Since a biased MOS structure builds up a depletion region with an electric field similar to that in a p–n junction, it's worth thinking about what would happen if light were to be absorbed in an MOS capacitor, generating electron–hole pairs.
Suggest what would happen to electron–hole pairs generated by photon absorption within the depletion region of a biased MOS structure that incorporates a p-type semiconductor.
The electrons will be swept towards the semiconductor–oxide interface and the holes will be swept into the p-type material.
The generation rate of charge carriers follows the standard in terms of the incident optical power, the wavelength and the efficiency of conversion.
Whereas photoconductors and photodiodes generate current in proportion to incident light, the MOS structure automatically integrates photocurrent into accumulated charge. The total accumulated charge after a shutter time is:
The sensitivity in this case, measured in coulombs (C) per watt, is .
Absorption of photons generates a current in a biased MOS structure; see Figure 5. Photocurrent builds up charge in the electron accumulation region in proportion to the number of absorbed photons. Here, then, is another way of translating light intensity into electronic information. Provided it is not ‘over-exposed’, an array of MOS photocapacitors can be charged in proportion to the light intensity to which it is exposed. However, the thermal generation that was discussed in section 1.3 remains active, so the two mechanisms proceed in parallel. To be an effective pixel, the photocurrent must significantly dominate the thermally generated dark current. (To distinguish them from p–n photodiodes, I have chosen to refer to MOS-based light detectors as photocapacitors.)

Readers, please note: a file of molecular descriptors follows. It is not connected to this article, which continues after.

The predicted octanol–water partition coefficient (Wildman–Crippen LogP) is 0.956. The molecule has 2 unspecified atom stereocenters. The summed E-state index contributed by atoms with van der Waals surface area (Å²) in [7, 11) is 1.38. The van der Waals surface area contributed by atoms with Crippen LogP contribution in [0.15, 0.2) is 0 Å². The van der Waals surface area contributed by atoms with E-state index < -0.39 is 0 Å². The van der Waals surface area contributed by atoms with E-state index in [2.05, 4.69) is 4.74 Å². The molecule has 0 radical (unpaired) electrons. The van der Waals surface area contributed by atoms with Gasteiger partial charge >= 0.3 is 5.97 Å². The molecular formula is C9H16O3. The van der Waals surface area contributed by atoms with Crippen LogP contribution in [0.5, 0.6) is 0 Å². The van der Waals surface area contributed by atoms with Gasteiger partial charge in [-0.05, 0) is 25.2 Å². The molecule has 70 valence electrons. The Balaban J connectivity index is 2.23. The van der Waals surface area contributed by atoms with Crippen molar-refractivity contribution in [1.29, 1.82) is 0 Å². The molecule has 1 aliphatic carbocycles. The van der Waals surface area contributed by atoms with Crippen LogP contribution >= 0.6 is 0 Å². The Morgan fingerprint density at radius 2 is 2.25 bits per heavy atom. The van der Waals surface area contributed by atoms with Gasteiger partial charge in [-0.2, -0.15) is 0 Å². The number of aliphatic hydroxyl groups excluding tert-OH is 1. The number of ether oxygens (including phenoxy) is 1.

The most sensitive light-detecting systems based on MOS capacitors are cooled to the temperature of liquid nitrogen (77 K). Explain why this will improve the sensitivity.
The dark current introduces a limit to sensitivity, as photo-generation must outstrip thermal generation if significant changes are to be registered. Cooling the detector reduces the thermally generated dark current, so that lower rates of photo-generation can be observed.